The Indian land claims in Virginia were extinguished by a series of battles, treaties, and purchases. Twice, reservations were set aside for Native Americans in Virginia with white trustees responsible for court interactions involving land ownership issues and conflicts with adjacent neighbors, but later those reservations were dissolved officially so the lands could be sold to non-natives. The Accomac tribe lost its Gingaskin Reservation in Northampton County when termination began in 1812. The Nottoway reservation was terminated in 1824.5

Only two tribes in Virginia have managed to maintain continuous ownership of a portion of their ancestral lands for the last 400 years, as defined by English/American law. The Pamunkey and Mattaponi reservations in King William County are not the only lands in Virginia owned by tribal organizations now, but all other Native American "centers" involve lands that passed out of Native American ownership until being re-acquired recently.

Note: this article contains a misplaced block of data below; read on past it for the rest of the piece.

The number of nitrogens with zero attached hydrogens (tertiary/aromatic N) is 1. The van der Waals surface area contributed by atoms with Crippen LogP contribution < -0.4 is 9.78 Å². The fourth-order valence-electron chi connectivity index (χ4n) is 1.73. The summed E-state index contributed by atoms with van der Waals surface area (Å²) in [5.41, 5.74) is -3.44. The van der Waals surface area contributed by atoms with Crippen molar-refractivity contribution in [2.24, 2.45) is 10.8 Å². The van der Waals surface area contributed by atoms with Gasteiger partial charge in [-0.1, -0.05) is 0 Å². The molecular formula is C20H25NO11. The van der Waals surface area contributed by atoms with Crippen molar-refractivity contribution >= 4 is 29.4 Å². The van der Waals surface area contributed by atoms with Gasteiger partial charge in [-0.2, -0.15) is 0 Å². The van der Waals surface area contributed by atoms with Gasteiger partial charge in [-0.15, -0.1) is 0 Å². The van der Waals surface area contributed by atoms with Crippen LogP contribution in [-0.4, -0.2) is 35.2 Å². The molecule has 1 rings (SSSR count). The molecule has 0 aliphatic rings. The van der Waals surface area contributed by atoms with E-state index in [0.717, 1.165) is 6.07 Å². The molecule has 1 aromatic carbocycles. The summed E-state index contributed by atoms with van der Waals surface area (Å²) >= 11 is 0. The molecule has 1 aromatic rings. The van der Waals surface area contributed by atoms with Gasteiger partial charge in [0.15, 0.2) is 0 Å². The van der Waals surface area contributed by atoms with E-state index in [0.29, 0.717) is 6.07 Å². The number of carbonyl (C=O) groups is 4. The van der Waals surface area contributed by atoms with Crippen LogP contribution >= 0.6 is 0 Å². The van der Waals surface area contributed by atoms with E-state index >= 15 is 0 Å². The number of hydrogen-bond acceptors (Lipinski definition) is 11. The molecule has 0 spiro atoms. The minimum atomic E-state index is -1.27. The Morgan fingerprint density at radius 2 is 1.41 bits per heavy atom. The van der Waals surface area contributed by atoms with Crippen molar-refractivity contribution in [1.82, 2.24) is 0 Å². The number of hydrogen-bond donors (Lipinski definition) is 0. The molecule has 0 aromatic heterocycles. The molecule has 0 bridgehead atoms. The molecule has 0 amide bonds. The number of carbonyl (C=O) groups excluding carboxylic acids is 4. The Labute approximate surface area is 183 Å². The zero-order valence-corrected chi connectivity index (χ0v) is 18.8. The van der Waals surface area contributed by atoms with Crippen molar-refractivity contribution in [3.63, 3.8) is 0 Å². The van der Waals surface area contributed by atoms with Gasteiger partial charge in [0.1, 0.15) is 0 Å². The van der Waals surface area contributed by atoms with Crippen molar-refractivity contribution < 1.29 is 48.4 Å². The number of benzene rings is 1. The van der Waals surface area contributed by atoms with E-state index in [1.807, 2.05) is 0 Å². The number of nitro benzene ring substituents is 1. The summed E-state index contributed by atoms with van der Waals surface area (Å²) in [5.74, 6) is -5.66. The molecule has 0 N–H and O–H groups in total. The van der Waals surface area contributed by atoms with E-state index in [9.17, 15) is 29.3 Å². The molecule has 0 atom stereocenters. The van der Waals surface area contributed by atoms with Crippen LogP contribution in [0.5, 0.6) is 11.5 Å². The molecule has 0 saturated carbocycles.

Key Treaties Defining the Boundaries Separating English and Native American Territories in Virginia

Native American Reservations in Virginia

The Proclamation Line of 1763

the Pamunkey Reservation was the only Native American land claim in Virginia that never disappeared over the last 400 years (and the Mattaponi Reservation was later carved out of the Pamunkey territory)
the Pamunkey Reservation was the only Native American land claim in Virginia that never disappeared over the last 400 years
(and the Mattaponi Reservation was later carved out of the Pamunkey territory)